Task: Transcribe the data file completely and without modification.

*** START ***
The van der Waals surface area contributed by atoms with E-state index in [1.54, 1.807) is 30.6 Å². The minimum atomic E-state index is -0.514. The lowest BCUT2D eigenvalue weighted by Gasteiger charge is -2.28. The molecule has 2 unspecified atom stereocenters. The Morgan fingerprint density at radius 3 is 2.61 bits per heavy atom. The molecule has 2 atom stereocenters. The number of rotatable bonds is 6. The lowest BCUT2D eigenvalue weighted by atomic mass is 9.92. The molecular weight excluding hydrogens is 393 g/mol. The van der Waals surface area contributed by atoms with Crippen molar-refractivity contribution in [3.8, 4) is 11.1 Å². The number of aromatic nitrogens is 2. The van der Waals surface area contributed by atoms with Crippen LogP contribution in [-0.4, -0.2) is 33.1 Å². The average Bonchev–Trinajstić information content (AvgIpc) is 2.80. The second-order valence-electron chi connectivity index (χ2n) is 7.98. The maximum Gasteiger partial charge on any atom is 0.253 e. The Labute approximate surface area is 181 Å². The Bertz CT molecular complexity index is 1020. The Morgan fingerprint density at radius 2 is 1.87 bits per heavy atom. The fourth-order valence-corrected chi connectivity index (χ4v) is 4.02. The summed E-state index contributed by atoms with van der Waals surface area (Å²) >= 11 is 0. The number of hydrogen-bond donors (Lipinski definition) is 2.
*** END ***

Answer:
The van der Waals surface area contributed by atoms with E-state index in [1.54, 1.807) is 30.6 Å². The minimum atomic E-state index is -0.514. The lowest BCUT2D eigenvalue weighted by Gasteiger charge is -2.28. The molecule has 2 unspecified atom stereocenters. The Morgan fingerprint density at radius 3 is 2.61 bits per heavy atom. The molecule has 2 atom stereocenters. The number of rotatable bonds is 6. The lowest BCUT2D eigenvalue weighted by atomic mass is 9.92. The molecular weight excluding hydrogens is 393 g/mol. The van der Waals surface area contributed by atoms with Crippen molar-refractivity contribution in [3.8, 4) is 11.1 Å². The number of aromatic nitrogens is 2. The van der Waals surface area contributed by atoms with Crippen LogP contribution in [-0.4, -0.2) is 33.1 Å². The average Bonchev–Trinajstić information content (AvgIpc) is 2.80. The second-order valence-electron chi connectivity index (χ2n) is 7.98. The maximum Gasteiger partial charge on any atom is 0.253 e. The Labute approximate surface area is 181 Å². The Bertz CT molecular complexity index is 1020. The Morgan fingerprint density at radius 2 is 1.87 bits per heavy atom. The fourth-order valence-corrected chi connectivity index (χ4v) is 4.02. The summed E-state index contributed by atoms with van der Waals surface area (Å²) >= 11 is 0. The number of hydrogen-bond donors (Lipinski definition) is 2.